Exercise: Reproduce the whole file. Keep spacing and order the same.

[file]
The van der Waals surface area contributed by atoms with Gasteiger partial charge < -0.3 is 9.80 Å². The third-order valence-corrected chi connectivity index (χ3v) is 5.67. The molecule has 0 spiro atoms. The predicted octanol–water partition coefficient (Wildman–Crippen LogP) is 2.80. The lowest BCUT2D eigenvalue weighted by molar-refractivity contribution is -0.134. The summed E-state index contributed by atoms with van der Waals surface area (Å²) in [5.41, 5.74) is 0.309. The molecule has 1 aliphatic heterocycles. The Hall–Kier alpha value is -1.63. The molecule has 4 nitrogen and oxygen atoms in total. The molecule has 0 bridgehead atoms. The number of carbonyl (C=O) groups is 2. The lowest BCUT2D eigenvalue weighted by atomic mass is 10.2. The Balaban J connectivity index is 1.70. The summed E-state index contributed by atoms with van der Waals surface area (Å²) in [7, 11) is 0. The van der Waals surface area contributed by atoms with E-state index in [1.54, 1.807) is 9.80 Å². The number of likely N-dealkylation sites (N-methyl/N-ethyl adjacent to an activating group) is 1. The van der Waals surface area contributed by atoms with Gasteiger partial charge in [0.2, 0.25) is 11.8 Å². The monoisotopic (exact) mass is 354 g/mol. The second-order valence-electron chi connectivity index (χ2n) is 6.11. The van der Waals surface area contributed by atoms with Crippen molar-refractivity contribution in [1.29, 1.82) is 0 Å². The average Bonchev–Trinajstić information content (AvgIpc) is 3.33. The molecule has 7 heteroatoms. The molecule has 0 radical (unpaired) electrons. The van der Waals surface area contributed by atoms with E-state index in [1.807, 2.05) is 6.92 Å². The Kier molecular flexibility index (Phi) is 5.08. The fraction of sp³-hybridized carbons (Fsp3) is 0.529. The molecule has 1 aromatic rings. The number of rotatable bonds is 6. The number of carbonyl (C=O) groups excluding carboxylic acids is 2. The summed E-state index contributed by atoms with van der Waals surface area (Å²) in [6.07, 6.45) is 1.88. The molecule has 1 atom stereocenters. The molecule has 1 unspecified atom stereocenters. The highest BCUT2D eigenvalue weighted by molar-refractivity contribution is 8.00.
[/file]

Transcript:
The van der Waals surface area contributed by atoms with Gasteiger partial charge < -0.3 is 9.80 Å². The third-order valence-corrected chi connectivity index (χ3v) is 5.67. The molecule has 0 spiro atoms. The predicted octanol–water partition coefficient (Wildman–Crippen LogP) is 2.80. The lowest BCUT2D eigenvalue weighted by molar-refractivity contribution is -0.134. The summed E-state index contributed by atoms with van der Waals surface area (Å²) in [5.41, 5.74) is 0.309. The molecule has 1 aliphatic heterocycles. The Hall–Kier alpha value is -1.63. The molecule has 4 nitrogen and oxygen atoms in total. The molecule has 0 bridgehead atoms. The number of carbonyl (C=O) groups is 2. The lowest BCUT2D eigenvalue weighted by atomic mass is 10.2. The Balaban J connectivity index is 1.70. The summed E-state index contributed by atoms with van der Waals surface area (Å²) in [7, 11) is 0. The van der Waals surface area contributed by atoms with E-state index in [1.54, 1.807) is 9.80 Å². The number of likely N-dealkylation sites (N-methyl/N-ethyl adjacent to an activating group) is 1. The van der Waals surface area contributed by atoms with Gasteiger partial charge in [0.2, 0.25) is 11.8 Å². The monoisotopic (exact) mass is 354 g/mol. The second-order valence-electron chi connectivity index (χ2n) is 6.11. The van der Waals surface area contributed by atoms with Crippen molar-refractivity contribution in [1.29, 1.82) is 0 Å². The average Bonchev–Trinajstić information content (AvgIpc) is 3.33. The molecule has 7 heteroatoms. The molecule has 0 radical (unpaired) electrons. The van der Waals surface area contributed by atoms with E-state index in [1.807, 2.05) is 6.92 Å². The Kier molecular flexibility index (Phi) is 5.08. The fraction of sp³-hybridized carbons (Fsp3) is 0.529. The molecule has 1 aromatic rings. The number of rotatable bonds is 6. The number of carbonyl (C=O) groups excluding carboxylic acids is 2. The summed E-state index contributed by atoms with van der Waals surface area (Å²) in [6.07, 6.45) is 1.88. The molecule has 1 atom stereocenters. The molecule has 1 unspecified atom stereocenters. The highest BCUT2D eigenvalue weighted by molar-refractivity contribution is 8.00.